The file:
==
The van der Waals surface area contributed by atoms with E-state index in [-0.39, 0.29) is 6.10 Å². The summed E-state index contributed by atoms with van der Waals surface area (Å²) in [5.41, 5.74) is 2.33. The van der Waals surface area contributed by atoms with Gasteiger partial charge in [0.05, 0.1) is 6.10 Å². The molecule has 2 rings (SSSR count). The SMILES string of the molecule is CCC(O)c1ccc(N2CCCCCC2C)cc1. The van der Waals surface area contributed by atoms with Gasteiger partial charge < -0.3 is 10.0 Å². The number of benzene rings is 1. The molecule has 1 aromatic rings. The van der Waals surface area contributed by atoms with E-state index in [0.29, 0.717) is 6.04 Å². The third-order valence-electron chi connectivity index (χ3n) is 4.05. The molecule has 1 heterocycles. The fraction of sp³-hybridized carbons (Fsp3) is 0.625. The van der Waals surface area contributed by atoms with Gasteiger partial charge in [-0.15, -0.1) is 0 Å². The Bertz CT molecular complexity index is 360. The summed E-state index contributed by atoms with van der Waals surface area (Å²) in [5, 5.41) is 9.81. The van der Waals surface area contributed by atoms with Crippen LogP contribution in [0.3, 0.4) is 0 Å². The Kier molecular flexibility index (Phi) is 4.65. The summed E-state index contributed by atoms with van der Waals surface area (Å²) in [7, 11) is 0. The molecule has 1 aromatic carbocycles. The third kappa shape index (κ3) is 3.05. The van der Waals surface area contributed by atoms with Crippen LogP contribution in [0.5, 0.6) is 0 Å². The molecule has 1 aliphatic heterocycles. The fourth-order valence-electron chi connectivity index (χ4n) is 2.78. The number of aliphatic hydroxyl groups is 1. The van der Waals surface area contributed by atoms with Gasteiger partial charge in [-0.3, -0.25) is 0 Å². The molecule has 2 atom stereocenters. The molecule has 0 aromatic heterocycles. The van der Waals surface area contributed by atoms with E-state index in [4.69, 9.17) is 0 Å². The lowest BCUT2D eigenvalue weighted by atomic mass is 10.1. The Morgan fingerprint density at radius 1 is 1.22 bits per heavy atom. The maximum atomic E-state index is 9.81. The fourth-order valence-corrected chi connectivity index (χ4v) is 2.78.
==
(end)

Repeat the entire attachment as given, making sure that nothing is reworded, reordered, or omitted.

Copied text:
The van der Waals surface area contributed by atoms with E-state index in [-0.39, 0.29) is 6.10 Å². The summed E-state index contributed by atoms with van der Waals surface area (Å²) in [5.41, 5.74) is 2.33. The van der Waals surface area contributed by atoms with Gasteiger partial charge in [0.05, 0.1) is 6.10 Å². The molecule has 2 rings (SSSR count). The SMILES string of the molecule is CCC(O)c1ccc(N2CCCCCC2C)cc1. The van der Waals surface area contributed by atoms with Gasteiger partial charge < -0.3 is 10.0 Å². The number of benzene rings is 1. The molecule has 1 aromatic rings. The van der Waals surface area contributed by atoms with E-state index in [0.29, 0.717) is 6.04 Å². The third-order valence-electron chi connectivity index (χ3n) is 4.05. The molecule has 1 heterocycles. The fraction of sp³-hybridized carbons (Fsp3) is 0.625. The van der Waals surface area contributed by atoms with Gasteiger partial charge in [-0.15, -0.1) is 0 Å². The Bertz CT molecular complexity index is 360. The summed E-state index contributed by atoms with van der Waals surface area (Å²) in [5, 5.41) is 9.81. The van der Waals surface area contributed by atoms with Crippen LogP contribution in [0.3, 0.4) is 0 Å². The Kier molecular flexibility index (Phi) is 4.65. The summed E-state index contributed by atoms with van der Waals surface area (Å²) in [7, 11) is 0. The molecule has 1 aromatic carbocycles. The third kappa shape index (κ3) is 3.05. The van der Waals surface area contributed by atoms with Crippen LogP contribution in [0.5, 0.6) is 0 Å². The molecule has 1 aliphatic heterocycles. The fourth-order valence-electron chi connectivity index (χ4n) is 2.78. The number of aliphatic hydroxyl groups is 1. The van der Waals surface area contributed by atoms with Gasteiger partial charge in [-0.3, -0.25) is 0 Å². The molecule has 2 atom stereocenters. The molecule has 0 aromatic heterocycles. The van der Waals surface area contributed by atoms with E-state index in [4.69, 9.17) is 0 Å². The lowest BCUT2D eigenvalue weighted by atomic mass is 10.1. The Morgan fingerprint density at radius 1 is 1.22 bits per heavy atom. The maximum atomic E-state index is 9.81. The fourth-order valence-corrected chi connectivity index (χ4v) is 2.78.